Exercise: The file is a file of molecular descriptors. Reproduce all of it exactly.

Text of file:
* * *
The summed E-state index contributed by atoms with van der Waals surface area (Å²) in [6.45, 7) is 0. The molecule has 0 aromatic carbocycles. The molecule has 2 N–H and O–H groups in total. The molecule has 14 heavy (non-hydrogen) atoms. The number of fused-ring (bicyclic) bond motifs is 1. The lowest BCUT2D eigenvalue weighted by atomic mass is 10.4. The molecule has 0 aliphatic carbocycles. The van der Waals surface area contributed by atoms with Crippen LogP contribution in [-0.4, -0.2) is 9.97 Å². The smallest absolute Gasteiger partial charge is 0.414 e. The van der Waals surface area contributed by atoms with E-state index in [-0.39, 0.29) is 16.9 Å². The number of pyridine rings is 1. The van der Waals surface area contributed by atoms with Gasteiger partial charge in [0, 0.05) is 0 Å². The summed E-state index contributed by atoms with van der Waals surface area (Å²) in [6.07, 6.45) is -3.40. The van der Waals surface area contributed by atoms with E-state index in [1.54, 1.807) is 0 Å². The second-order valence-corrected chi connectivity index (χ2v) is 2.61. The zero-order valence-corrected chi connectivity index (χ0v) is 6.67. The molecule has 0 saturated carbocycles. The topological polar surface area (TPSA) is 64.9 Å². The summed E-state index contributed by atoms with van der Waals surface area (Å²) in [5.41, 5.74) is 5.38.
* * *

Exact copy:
The summed E-state index contributed by atoms with van der Waals surface area (Å²) in [6.45, 7) is 0. The molecule has 0 aromatic carbocycles. The molecule has 2 N–H and O–H groups in total. The molecule has 14 heavy (non-hydrogen) atoms. The number of fused-ring (bicyclic) bond motifs is 1. The lowest BCUT2D eigenvalue weighted by atomic mass is 10.4. The molecule has 0 aliphatic carbocycles. The van der Waals surface area contributed by atoms with Crippen LogP contribution in [-0.4, -0.2) is 9.97 Å². The smallest absolute Gasteiger partial charge is 0.414 e. The van der Waals surface area contributed by atoms with E-state index in [-0.39, 0.29) is 16.9 Å². The number of pyridine rings is 1. The van der Waals surface area contributed by atoms with Gasteiger partial charge in [0, 0.05) is 0 Å². The summed E-state index contributed by atoms with van der Waals surface area (Å²) in [6.07, 6.45) is -3.40. The van der Waals surface area contributed by atoms with E-state index in [1.54, 1.807) is 0 Å². The second-order valence-corrected chi connectivity index (χ2v) is 2.61. The zero-order valence-corrected chi connectivity index (χ0v) is 6.67. The molecule has 0 saturated carbocycles. The topological polar surface area (TPSA) is 64.9 Å². The summed E-state index contributed by atoms with van der Waals surface area (Å²) in [5.41, 5.74) is 5.38.